Several reports out in recent days show U.S. businesses increasingly pulling back in their near-term hiring plans as a result of the looming federal budget cuts and uncertainty over tax policy. In a Business Roundtable survey released Wednesday, approximately 34 percent of U.S. CEOs indicated plans to cut jobs in the United States over the next six months — up from 20 percent in the previous quarter. Only 30 percent of those surveyed said they intend to increase capital spending, compared with 43 percent previously (Reuters, Sept. 26).
At next week’s Fall 2012 Roundtable Meeting, senior industry and trade association executives will have an opportunity to discuss the looming fiscal cliff, the Fed’s latest round of quantitative easing, concerns about global economic slowing and U.S. commercial real estate market conditions with Federal Reserve Board Governor Jerome Powell. Sen. John Cornyn (R-TX) will also join us at our Oct. 2 business meeting to offer GOP perspectives on budget and tax policy (including potential tax code reform in 2013), while Sen. Mark Begich (D-AK) will share a Democratic Senate viewpoint during a special briefing later in the day.
With the Nov. 6 elections closing in fast — elections that could determine the fate of many lame-duck policy issues of concern to commercial real estate — we’ve invited veteran political analyst and election handicapper Charlie Cook to share his thoughts on what to expect and why. Rounding out the program areWashington Post editor/reporter Bob Woodward, who will discuss his new book on the 2011 debt standoff (The Price of Politics); and former Joint Chiefs of Staff Chairman Gen. Peter Pace (USMC, ret.), who will address global security issues including the Sept. 11 attacks on the U.S. embassy in Libya and their implications for U.S. homeland security going forward.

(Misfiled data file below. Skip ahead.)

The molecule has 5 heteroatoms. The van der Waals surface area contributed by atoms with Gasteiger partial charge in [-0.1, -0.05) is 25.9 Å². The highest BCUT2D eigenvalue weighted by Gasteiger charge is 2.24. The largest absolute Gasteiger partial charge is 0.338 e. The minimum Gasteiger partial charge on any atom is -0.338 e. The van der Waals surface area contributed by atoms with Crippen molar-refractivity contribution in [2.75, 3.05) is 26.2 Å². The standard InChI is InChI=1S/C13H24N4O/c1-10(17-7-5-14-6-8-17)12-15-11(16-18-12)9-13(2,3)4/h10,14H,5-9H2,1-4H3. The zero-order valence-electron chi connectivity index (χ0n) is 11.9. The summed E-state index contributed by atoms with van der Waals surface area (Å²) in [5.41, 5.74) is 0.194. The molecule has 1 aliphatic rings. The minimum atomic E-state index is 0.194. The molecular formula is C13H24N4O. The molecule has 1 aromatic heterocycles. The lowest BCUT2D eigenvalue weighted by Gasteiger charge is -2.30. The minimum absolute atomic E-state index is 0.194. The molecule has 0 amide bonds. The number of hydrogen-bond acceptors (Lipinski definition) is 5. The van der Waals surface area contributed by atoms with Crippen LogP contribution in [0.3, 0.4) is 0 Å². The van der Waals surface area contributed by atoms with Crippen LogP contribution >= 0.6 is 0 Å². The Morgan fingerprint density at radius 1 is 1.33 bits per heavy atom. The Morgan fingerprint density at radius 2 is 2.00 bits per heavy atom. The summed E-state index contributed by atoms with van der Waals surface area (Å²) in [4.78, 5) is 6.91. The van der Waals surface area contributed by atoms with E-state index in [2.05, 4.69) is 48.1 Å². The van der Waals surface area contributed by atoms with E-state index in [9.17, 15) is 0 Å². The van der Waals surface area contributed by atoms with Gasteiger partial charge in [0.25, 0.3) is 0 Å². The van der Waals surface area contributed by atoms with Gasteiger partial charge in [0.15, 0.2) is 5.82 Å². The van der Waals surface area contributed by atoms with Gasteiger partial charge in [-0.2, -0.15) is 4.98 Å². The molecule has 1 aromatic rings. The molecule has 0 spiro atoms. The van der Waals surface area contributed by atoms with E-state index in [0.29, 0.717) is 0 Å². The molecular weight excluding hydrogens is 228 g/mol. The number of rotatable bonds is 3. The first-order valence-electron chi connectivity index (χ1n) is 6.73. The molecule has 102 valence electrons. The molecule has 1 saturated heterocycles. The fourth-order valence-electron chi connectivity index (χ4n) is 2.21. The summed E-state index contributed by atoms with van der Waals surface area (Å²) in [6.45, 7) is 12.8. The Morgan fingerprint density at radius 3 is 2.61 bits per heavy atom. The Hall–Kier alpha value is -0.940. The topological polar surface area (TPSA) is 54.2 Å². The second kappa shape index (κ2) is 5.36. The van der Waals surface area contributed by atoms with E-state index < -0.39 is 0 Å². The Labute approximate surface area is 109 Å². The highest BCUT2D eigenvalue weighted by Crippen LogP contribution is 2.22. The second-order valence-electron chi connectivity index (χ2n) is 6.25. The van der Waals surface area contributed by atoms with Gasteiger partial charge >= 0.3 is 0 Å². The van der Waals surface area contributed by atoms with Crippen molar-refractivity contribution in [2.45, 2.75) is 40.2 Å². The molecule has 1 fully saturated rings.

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Business End-Users Submit Comment Letter on Pending Margin Requirements for Non-Centrally Cleared Derivatives
The Roundtable and its partners in the Coalition for Derivatives End-Users today submitted comments to the Switzerland-based Basel Committee on Banking Supervision and the Madrid-based International Organization of Securities Commissions (IOSC) regarding their emerging consultative document on margin requirements for derivatives trades that are not centrally cleared. These comments are intended to maintain the cost-effectiveness of derivatives used by end-users such as real estate firms who use derivatives to manage interest rate and currency risks.